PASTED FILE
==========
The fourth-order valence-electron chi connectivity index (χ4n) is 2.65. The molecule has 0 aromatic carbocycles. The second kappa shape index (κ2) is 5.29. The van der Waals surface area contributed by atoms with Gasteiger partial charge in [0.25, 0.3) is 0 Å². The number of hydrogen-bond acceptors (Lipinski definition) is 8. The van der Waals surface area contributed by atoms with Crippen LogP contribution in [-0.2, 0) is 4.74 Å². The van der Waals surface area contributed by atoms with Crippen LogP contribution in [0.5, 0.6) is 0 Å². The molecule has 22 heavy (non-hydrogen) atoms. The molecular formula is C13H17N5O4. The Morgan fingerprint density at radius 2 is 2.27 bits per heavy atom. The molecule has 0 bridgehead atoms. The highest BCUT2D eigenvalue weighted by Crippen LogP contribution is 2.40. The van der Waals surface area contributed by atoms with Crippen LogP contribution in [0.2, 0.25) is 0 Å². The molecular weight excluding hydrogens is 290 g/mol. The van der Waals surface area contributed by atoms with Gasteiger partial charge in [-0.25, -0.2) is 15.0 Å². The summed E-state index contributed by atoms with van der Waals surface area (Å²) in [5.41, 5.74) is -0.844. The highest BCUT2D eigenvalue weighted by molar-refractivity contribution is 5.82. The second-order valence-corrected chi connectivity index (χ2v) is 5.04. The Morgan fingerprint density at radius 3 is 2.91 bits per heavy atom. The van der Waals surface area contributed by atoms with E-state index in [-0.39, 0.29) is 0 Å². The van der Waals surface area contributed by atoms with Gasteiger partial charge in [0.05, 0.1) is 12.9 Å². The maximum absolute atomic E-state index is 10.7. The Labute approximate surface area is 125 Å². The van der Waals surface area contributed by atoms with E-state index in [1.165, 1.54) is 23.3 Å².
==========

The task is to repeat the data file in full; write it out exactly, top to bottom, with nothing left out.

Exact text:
The fourth-order valence-electron chi connectivity index (χ4n) is 2.65. The molecule has 0 aromatic carbocycles. The second kappa shape index (κ2) is 5.29. The van der Waals surface area contributed by atoms with Gasteiger partial charge in [0.25, 0.3) is 0 Å². The number of hydrogen-bond acceptors (Lipinski definition) is 8. The van der Waals surface area contributed by atoms with Crippen LogP contribution in [-0.2, 0) is 4.74 Å². The van der Waals surface area contributed by atoms with Crippen LogP contribution in [0.5, 0.6) is 0 Å². The molecule has 22 heavy (non-hydrogen) atoms. The molecular formula is C13H17N5O4. The Morgan fingerprint density at radius 2 is 2.27 bits per heavy atom. The molecule has 0 bridgehead atoms. The highest BCUT2D eigenvalue weighted by Crippen LogP contribution is 2.40. The van der Waals surface area contributed by atoms with Crippen LogP contribution in [0.2, 0.25) is 0 Å². The molecular weight excluding hydrogens is 290 g/mol. The van der Waals surface area contributed by atoms with Gasteiger partial charge in [-0.25, -0.2) is 15.0 Å². The summed E-state index contributed by atoms with van der Waals surface area (Å²) in [5.41, 5.74) is -0.844. The highest BCUT2D eigenvalue weighted by molar-refractivity contribution is 5.82. The second-order valence-corrected chi connectivity index (χ2v) is 5.04. The Morgan fingerprint density at radius 3 is 2.91 bits per heavy atom. The van der Waals surface area contributed by atoms with E-state index in [-0.39, 0.29) is 0 Å². The van der Waals surface area contributed by atoms with Gasteiger partial charge in [0.05, 0.1) is 12.9 Å². The maximum absolute atomic E-state index is 10.7. The Labute approximate surface area is 125 Å². The van der Waals surface area contributed by atoms with E-state index in [1.165, 1.54) is 23.3 Å².